chapter  10
Trading the Tools of Terror: Armed Groups and Light Weapons Proliferation in Southeast Asia
Pages 23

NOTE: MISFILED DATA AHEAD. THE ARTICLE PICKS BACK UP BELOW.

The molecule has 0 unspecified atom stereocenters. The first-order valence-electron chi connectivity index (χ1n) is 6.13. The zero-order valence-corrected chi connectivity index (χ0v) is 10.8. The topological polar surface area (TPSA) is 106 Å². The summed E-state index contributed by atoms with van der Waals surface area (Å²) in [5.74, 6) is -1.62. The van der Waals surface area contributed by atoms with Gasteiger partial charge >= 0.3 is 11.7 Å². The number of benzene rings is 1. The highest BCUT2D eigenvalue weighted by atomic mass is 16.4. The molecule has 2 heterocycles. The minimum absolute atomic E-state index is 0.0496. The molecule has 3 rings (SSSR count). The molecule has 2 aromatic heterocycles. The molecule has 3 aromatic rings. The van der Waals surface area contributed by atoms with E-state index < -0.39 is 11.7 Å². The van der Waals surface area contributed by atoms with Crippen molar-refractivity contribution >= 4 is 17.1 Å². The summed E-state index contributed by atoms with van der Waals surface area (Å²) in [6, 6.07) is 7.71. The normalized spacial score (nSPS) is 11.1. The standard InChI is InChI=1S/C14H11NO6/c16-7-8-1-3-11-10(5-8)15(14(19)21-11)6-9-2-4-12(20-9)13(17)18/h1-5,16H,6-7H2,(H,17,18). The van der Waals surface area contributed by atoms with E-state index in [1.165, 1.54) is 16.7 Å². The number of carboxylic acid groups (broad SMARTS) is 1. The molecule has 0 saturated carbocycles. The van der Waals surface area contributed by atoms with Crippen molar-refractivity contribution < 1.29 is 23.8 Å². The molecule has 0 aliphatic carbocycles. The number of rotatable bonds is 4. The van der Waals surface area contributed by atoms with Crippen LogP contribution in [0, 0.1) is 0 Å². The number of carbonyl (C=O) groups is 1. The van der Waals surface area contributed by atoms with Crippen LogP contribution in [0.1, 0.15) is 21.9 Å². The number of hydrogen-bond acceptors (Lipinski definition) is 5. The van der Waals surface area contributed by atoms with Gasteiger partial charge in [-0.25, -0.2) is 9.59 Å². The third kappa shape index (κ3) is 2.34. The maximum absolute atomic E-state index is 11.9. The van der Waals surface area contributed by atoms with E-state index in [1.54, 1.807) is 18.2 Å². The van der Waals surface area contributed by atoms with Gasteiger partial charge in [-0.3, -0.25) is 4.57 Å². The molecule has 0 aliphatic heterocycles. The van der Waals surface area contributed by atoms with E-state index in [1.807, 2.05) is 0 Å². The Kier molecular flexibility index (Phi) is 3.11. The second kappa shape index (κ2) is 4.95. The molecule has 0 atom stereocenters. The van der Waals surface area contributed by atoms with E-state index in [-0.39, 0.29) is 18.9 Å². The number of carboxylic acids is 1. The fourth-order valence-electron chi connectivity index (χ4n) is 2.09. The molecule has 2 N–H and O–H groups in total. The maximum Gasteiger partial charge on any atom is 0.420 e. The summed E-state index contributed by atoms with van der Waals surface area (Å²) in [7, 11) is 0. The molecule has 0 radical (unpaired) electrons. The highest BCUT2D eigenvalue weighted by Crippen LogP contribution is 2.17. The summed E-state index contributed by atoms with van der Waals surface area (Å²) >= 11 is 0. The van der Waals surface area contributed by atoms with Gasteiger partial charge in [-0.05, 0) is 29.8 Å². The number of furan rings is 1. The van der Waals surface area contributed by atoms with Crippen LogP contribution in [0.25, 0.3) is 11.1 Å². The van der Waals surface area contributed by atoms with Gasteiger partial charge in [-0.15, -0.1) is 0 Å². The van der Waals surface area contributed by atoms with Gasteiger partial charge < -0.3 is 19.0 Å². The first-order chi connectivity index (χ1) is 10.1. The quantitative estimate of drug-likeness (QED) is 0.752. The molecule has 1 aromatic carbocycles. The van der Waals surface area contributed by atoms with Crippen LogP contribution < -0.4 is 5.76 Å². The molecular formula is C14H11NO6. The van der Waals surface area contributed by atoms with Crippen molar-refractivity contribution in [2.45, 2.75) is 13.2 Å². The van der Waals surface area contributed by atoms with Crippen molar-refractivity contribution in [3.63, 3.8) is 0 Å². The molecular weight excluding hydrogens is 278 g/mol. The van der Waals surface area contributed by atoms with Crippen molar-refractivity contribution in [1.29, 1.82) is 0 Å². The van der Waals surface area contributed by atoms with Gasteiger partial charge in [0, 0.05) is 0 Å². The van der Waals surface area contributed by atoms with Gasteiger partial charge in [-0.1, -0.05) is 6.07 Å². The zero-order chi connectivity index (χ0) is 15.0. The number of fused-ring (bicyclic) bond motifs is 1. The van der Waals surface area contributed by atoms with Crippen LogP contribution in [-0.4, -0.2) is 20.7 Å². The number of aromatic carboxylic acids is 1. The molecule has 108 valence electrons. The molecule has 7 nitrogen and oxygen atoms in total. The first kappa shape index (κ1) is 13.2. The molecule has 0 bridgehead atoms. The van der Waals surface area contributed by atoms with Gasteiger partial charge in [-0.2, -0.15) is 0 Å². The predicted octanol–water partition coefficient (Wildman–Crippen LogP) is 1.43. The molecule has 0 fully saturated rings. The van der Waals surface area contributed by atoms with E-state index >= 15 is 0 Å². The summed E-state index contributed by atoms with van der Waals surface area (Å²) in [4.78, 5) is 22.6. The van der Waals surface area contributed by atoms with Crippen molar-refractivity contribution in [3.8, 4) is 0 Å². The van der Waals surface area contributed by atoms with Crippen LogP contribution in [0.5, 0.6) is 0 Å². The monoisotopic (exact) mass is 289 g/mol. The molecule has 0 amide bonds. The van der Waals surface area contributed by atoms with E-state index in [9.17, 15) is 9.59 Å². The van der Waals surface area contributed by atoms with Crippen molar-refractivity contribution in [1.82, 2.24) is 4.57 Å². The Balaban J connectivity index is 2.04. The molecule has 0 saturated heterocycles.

Since the terrorist attacks of September 2001, much of the international community's counterterrorism efforts have focused on weapons of mass destruction (WMD). The fear that terrorists might use a radiological, chemical, or biological weapon to attack a heavily populated target such as a major Western city has provoked a concerted international effort to control access to these technologies. 1 Indeed, the U.S. and U.K. invasion of Iraq in March 2003 was justified in large part as a means of preventing terrorists from gaining access to "the world's most dangerous weapons."2 But while efforts to control WMD have seized media attention, Anthony Cordesman notes that "one of the problems with asymmetric or terrorist warfare is you don't need highly sophisticated weapons to do a lot of damage."3 Rather, the weapons most commonly employed by terrorist groups around the globe continue to be small arms and light weapons-"weapons of individual destruction" as one writer has dubbed them.4 Controlling access to these arms, along with ammunition and explosives, is a challenging but critically important part of any effective counterterrorism strategy.5